Jesus summarised the Decalogue by saying that what is most important is that people love God and love people (Matthew 22.36-40). In a way, this feels like an oversimplification, but it captures the sentiment of the concepts in Exodus completely. In the Sermon on the Mount (Matthew 5.21-30), Jesus explains some of the Decalogue in a way that emphasizes the intention of a person’s heart. He said it’s not enough to avoid the act of murder or adultery, but a person shouldn’t even go so far as to desire someone sexually without full consent, nor even wish someone were dead. Just before this, Jesus explained that if someone breaks one or more of these teachings and thereby leads others also to break them, they will be the least in the kingdom of heaven (Matthew 5.19). These are not rules that justify condemnation or punishment the way we think about rules, but they are guidelines to help people attain and maintain respectable status in their community and also in the kingdom of heaven.
Another type of legal text in the Bible falls into a category we call Deuteronomic Law because it is a legal code found in the book of Deuteronomy and in other parts of the Hebrew Bible thought to have been written in the same way, at the same time, and/or by the same authors. The Decalogue is one example of the kind of legal code found in Deuteronomic Law. Another kind of legal code is based on an ancient Near Eastern contract model called a suzerain treaty. This treaty is a contract agreement between two parties for protection in exchange for loyalty. Deuteronomy uses language that suggests the writers knew of this kind of treaty and applied it to their relationship with God and the Land.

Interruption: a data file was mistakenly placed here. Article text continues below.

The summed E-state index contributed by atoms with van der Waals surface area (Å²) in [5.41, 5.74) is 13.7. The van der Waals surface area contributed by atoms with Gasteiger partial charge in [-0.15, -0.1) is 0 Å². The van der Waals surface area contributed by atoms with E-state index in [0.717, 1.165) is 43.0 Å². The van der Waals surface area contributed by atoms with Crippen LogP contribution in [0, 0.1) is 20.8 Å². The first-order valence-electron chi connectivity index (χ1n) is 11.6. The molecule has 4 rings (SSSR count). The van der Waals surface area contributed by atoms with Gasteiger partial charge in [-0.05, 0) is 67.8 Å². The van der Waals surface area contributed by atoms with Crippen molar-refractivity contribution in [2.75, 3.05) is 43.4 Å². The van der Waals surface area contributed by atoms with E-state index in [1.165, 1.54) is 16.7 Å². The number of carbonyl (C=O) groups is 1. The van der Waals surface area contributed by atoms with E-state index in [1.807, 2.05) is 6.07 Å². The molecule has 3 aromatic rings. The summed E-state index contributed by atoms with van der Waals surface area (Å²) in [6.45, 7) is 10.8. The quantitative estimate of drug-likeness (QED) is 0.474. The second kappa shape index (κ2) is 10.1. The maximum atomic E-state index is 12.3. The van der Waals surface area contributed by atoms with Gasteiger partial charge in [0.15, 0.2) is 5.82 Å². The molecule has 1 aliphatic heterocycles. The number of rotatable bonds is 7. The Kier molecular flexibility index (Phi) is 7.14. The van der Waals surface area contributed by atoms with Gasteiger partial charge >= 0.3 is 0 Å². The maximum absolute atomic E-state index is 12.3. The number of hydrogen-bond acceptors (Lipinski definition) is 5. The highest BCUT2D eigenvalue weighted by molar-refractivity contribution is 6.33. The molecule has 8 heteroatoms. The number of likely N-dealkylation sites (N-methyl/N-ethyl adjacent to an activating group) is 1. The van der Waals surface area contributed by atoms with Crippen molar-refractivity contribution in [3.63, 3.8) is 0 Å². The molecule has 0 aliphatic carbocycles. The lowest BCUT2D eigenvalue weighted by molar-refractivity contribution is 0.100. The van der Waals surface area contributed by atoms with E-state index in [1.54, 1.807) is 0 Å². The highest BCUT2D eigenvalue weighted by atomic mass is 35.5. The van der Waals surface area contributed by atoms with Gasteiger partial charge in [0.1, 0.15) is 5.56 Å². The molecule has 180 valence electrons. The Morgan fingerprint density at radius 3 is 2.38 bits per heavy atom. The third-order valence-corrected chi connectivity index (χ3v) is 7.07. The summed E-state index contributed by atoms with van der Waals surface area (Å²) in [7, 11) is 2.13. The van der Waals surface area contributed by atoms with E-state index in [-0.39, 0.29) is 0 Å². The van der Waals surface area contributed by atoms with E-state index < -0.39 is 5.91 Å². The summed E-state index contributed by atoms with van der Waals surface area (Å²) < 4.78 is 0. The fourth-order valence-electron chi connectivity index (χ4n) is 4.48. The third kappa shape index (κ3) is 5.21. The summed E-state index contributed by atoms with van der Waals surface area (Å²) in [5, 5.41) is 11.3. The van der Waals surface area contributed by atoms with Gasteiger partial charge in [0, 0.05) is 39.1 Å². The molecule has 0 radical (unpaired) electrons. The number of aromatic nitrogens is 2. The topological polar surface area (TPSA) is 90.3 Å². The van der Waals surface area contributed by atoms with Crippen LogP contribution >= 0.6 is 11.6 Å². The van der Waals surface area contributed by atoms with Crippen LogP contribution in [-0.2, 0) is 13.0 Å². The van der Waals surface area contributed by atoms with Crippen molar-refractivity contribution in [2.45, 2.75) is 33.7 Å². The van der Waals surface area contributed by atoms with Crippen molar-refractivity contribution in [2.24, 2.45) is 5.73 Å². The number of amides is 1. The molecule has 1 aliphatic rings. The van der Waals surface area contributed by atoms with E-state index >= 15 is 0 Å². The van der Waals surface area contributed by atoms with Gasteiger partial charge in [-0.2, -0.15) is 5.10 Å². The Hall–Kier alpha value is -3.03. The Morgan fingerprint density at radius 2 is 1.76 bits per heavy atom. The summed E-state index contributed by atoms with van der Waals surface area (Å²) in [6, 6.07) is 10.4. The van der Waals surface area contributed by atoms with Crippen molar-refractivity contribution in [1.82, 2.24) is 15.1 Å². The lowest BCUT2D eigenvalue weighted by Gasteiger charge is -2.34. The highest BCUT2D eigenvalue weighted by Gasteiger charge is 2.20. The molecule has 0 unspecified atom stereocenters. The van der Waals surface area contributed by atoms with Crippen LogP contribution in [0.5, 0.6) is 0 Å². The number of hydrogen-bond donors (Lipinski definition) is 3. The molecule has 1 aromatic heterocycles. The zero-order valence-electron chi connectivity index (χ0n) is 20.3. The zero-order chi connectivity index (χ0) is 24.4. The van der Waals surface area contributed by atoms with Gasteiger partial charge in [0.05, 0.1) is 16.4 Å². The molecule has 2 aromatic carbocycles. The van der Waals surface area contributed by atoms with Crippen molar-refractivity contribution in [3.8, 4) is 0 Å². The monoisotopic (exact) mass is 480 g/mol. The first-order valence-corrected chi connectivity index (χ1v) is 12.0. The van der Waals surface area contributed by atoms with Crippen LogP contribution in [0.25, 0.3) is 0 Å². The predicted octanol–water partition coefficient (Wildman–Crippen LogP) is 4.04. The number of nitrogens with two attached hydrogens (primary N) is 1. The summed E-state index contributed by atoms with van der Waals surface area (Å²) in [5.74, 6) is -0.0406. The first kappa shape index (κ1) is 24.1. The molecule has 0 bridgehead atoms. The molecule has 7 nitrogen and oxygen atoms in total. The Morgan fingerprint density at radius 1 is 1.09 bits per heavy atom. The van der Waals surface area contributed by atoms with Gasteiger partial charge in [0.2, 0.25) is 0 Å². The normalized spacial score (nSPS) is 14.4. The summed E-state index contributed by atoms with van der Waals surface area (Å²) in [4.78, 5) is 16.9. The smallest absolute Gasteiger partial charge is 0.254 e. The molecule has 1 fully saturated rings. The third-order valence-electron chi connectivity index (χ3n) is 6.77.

Leviticus is a book of moral and legal codes that also gets cited often by people looking for explicit moral guidelines in the biblical text. Leviticus is considered by most scholars to be a priestly text. It outlines rites of purity and what it takes for a person to engage in ritual cleansing. Modern audiences tend to mistake the concept of being impure for active sin. In ancient religions, impurity was a state of being. Sometimes people become impure because they engage wilfully in some act or another, like doing something that harms the community. Sometimes people are impure because of something that naturally occurs, like menstruation, or is part of life, like dealing with animal carcasses or dead bodies. These activities were thought of by ancients to put people in a state of impurity, and thus they required religious cleansing before they could engage in some religious ceremony or be in the right state of being in their community life. Purity and Danger, by Mary Douglas, is an interesting book from a cultural anthropological perspective. You can also check out my short series on reading Leviticus.
As for the rest of the Bible, it is difficult to find a clear-cut list of “do this, not that.” Religions that are born from biblical texts have lots of rules. Some more than others. The Bible itself is more complex by nature since it is a spiritual text from a particular place and time. The Bible includes lots of different genres: ancestral narratives, poetry, allegory, parables, moral codes, and legal codes. The Bible features instructional texts and explanations of nature and humankind. Biblical literature also describes spiritual and otherwordly realms. The Bible is complex and should be received as a complex text with humility and sincerity and not reduced to a simple set of rules.